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10 Questions You Should Ask Before Hiring a Caregiver

The idea of finding a trusted caregiver for your loved ones can be intimidating: How can I trust a hired caregiver to take care of Mom? Who is this stranger who will suddenly be coming into her home and all our lives?

These questions are natural any time a family considers hiring an in-home caregiver. After all, this is a brand-new person who is suddenly responsible for caring for your loved one. It’s natural to be nervous, but there are steps you can take ahead of time during the interview process to give you the peace of mind you need.

Questions to Ask a Home Care Provider

Since chances are good you’ve never hired a home care professional for a loved one before, we want to help you thoroughly evaluate your options and make the best-informed decision possible.

Below is a list of 10 questions we feel anyone should ask a prospective senior home care provider before hiring them. As you read them, it’s also important to ask yourself what answers you’re seeking.

1. How long has the agency been providing home care?

What you’re looking for here is experience, and it’s perhaps the most important question to ask a caregiver. For example, Homewatch CareGivers is backed by more than 30 years of experience in providing elder home care services. Any in-home care company with this sort of history gives you confidence that the employees understand the industry and already have processes and procedures in place to ensure the well-being of your loved one.

2. Is a written, customized care plan developed in consultation with the client and family members, and is the plan updated as changes occur?

Your loved one is a unique individual and their care should be just as individualized. A customized plan caters to their specific needs. You’re not looking for a cookie-cutter care plan, selected for them because they have a certain difficulty or particular chronic condition (like heart disease, diabetes, or Alzheimer’s). Additionally, a person’s needs don’t stay the same forever. As their condition evolves, changes, or deteriorates, they might need more or different care. That requires a change in the care plan.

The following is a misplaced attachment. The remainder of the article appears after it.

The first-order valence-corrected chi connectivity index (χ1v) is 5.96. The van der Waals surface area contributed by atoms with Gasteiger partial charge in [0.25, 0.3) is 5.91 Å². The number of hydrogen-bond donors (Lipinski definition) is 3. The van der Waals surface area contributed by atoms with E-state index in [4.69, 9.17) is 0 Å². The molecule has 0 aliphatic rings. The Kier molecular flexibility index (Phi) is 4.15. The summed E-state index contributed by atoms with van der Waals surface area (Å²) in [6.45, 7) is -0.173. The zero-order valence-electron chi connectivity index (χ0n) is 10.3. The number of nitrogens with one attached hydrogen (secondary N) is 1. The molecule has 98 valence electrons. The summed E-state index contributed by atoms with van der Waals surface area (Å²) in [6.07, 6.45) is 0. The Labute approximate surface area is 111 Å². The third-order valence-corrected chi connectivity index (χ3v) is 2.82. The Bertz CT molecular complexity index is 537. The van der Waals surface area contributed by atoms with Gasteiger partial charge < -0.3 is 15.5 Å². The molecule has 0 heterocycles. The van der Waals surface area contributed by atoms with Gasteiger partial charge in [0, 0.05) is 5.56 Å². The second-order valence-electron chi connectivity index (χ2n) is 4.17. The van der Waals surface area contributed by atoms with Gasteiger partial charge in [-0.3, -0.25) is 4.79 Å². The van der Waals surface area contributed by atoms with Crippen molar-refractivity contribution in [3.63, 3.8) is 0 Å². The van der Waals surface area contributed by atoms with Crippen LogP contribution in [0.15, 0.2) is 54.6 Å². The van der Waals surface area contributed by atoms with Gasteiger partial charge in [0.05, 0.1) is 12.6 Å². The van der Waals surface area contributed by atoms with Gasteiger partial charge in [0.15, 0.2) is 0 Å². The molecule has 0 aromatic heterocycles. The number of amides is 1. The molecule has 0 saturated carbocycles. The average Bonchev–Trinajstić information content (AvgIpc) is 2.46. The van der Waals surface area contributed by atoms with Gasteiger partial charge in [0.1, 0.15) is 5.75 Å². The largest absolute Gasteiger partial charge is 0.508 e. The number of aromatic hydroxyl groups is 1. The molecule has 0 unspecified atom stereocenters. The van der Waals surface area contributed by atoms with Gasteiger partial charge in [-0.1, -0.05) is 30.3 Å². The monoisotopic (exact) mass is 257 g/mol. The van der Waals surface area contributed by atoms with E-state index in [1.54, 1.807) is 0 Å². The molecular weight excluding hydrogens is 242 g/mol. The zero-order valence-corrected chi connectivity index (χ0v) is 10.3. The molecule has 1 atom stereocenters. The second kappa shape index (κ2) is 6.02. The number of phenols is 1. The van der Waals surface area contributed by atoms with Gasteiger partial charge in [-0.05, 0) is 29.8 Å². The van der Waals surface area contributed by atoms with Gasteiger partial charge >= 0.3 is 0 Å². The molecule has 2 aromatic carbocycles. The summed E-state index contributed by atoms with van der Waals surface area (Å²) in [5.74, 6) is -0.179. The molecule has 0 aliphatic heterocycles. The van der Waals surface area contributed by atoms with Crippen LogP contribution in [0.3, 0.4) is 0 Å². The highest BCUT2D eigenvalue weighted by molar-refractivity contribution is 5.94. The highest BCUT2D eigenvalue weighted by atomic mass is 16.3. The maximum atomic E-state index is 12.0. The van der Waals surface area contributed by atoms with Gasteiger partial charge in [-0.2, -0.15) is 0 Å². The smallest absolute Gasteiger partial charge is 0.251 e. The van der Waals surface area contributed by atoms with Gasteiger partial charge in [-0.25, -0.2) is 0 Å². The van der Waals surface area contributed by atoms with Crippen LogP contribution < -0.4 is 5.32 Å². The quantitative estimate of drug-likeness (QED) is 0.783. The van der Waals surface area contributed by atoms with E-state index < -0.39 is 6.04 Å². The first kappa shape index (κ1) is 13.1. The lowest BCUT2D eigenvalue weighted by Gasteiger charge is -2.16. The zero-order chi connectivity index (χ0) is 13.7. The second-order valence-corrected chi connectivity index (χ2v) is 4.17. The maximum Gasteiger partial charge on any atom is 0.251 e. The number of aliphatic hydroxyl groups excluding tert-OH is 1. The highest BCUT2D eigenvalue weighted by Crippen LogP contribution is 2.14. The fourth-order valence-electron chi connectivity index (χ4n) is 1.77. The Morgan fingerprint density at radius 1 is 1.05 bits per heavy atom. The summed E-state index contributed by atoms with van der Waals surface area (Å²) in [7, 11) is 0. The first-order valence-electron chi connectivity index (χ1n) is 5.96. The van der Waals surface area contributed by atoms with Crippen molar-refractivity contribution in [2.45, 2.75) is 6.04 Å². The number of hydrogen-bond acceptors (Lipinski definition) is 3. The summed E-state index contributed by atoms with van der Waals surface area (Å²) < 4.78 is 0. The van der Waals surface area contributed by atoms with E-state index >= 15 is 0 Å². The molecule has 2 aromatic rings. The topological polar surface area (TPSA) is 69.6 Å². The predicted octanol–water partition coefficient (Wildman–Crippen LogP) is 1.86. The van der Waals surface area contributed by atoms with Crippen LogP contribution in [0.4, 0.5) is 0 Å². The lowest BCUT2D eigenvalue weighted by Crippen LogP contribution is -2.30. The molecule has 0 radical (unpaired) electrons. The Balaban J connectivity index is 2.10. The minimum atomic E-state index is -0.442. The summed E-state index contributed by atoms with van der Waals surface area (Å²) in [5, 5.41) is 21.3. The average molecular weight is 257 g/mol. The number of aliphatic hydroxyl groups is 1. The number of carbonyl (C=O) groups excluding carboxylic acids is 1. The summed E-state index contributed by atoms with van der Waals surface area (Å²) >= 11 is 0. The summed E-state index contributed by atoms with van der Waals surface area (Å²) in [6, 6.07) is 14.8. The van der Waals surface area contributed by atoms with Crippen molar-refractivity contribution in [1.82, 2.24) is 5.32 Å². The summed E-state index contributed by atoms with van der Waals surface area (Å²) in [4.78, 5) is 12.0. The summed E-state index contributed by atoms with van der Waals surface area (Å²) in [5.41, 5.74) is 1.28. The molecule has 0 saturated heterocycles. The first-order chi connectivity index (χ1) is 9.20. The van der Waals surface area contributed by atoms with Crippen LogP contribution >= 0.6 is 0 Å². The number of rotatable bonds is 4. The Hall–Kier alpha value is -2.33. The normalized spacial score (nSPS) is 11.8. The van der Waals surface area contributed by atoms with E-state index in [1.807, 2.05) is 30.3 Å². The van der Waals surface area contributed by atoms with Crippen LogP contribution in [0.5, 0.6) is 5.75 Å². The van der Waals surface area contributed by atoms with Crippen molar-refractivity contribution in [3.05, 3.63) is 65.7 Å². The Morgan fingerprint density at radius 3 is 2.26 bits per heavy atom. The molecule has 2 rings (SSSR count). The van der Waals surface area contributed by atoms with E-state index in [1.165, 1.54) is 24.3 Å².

Dementia and Alzheimer’s care demonstrate this well. At Homewatch CareGivers, we believe that every dementia care client should get a customized care plan and have caregivers who know their personal life story to make them feel more comfortable. This plan adjusts as the dementia progresses so at any one time, the care is always right for your mom or dad.

Homewatch CareGivers believes in creating meaningful moments in a failure-free environment for those living with dementia. The goal is to make your loved one feel safe and confident, not to correct them.

3. How are emergencies handled after normal business hours?

This question lets you know if your in-home care company has someone on call in case you need caregiver help on short notice. Scheduling emergencies can happen at any time, and Homewatch CareGivers believes in being on-call 24 hours a day, seven days a week. We want you to know that you can get ahold of someone when you need them.

4. Is the care closely supervised, including maintaining a daily journal in the client’s home and non-scheduled supervisory visits?

When a person comes into your loved one’s home, you need to be sure they’re held accountable for the care they provide. A daily journal made available to you and/or unscheduled supervisor visits gives you peace of mind and also provides caregivers regular coaching so their caring skills can continue to improve.

If you choose to hire an independent caregiver who doesn’t work for an agency, you will be responsible for overseeing the care they provide.

The goal of this question is to find out if you’ll know what’s happening in your absence and if someone is monitoring or paying attention to the care provided to your loved one.

5. Does the agency employ a nurse, social worker, or other qualified professional to make regular visits to the client’s home?